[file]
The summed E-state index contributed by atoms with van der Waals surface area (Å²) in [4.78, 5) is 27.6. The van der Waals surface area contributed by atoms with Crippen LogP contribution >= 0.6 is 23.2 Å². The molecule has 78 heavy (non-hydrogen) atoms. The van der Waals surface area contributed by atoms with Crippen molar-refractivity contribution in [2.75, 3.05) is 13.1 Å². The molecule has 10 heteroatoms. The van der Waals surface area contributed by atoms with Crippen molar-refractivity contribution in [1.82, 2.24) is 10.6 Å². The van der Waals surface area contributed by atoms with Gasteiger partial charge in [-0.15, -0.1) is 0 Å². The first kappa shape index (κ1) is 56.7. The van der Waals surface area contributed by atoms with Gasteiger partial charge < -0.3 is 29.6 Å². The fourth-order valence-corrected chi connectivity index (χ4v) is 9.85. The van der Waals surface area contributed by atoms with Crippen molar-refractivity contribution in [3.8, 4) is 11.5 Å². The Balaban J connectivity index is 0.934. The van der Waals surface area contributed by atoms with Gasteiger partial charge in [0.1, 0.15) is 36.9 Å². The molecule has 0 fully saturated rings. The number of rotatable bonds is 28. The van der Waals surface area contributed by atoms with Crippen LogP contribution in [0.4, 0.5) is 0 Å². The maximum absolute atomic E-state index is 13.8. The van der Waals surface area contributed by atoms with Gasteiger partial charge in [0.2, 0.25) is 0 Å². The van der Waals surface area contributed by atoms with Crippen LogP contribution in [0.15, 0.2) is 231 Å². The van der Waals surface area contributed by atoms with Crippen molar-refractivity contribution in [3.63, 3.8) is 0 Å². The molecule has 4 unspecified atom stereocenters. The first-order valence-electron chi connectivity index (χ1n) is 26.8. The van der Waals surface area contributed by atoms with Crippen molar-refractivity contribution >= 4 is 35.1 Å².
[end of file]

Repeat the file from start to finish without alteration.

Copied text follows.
The summed E-state index contributed by atoms with van der Waals surface area (Å²) in [4.78, 5) is 27.6. The van der Waals surface area contributed by atoms with Crippen LogP contribution >= 0.6 is 23.2 Å². The molecule has 78 heavy (non-hydrogen) atoms. The van der Waals surface area contributed by atoms with Crippen molar-refractivity contribution in [2.75, 3.05) is 13.1 Å². The molecule has 10 heteroatoms. The van der Waals surface area contributed by atoms with Crippen molar-refractivity contribution in [1.82, 2.24) is 10.6 Å². The van der Waals surface area contributed by atoms with Gasteiger partial charge in [-0.15, -0.1) is 0 Å². The first kappa shape index (κ1) is 56.7. The van der Waals surface area contributed by atoms with Gasteiger partial charge < -0.3 is 29.6 Å². The fourth-order valence-corrected chi connectivity index (χ4v) is 9.85. The van der Waals surface area contributed by atoms with Crippen molar-refractivity contribution in [3.8, 4) is 11.5 Å². The Balaban J connectivity index is 0.934. The van der Waals surface area contributed by atoms with Gasteiger partial charge in [0.1, 0.15) is 36.9 Å². The molecule has 0 fully saturated rings. The number of rotatable bonds is 28. The van der Waals surface area contributed by atoms with Crippen LogP contribution in [0.4, 0.5) is 0 Å². The maximum absolute atomic E-state index is 13.8. The van der Waals surface area contributed by atoms with Gasteiger partial charge in [0.2, 0.25) is 0 Å². The van der Waals surface area contributed by atoms with Crippen LogP contribution in [0.15, 0.2) is 231 Å². The van der Waals surface area contributed by atoms with Crippen molar-refractivity contribution in [3.63, 3.8) is 0 Å². The molecule has 4 unspecified atom stereocenters. The first-order valence-electron chi connectivity index (χ1n) is 26.8. The van der Waals surface area contributed by atoms with Crippen molar-refractivity contribution >= 4 is 35.1 Å².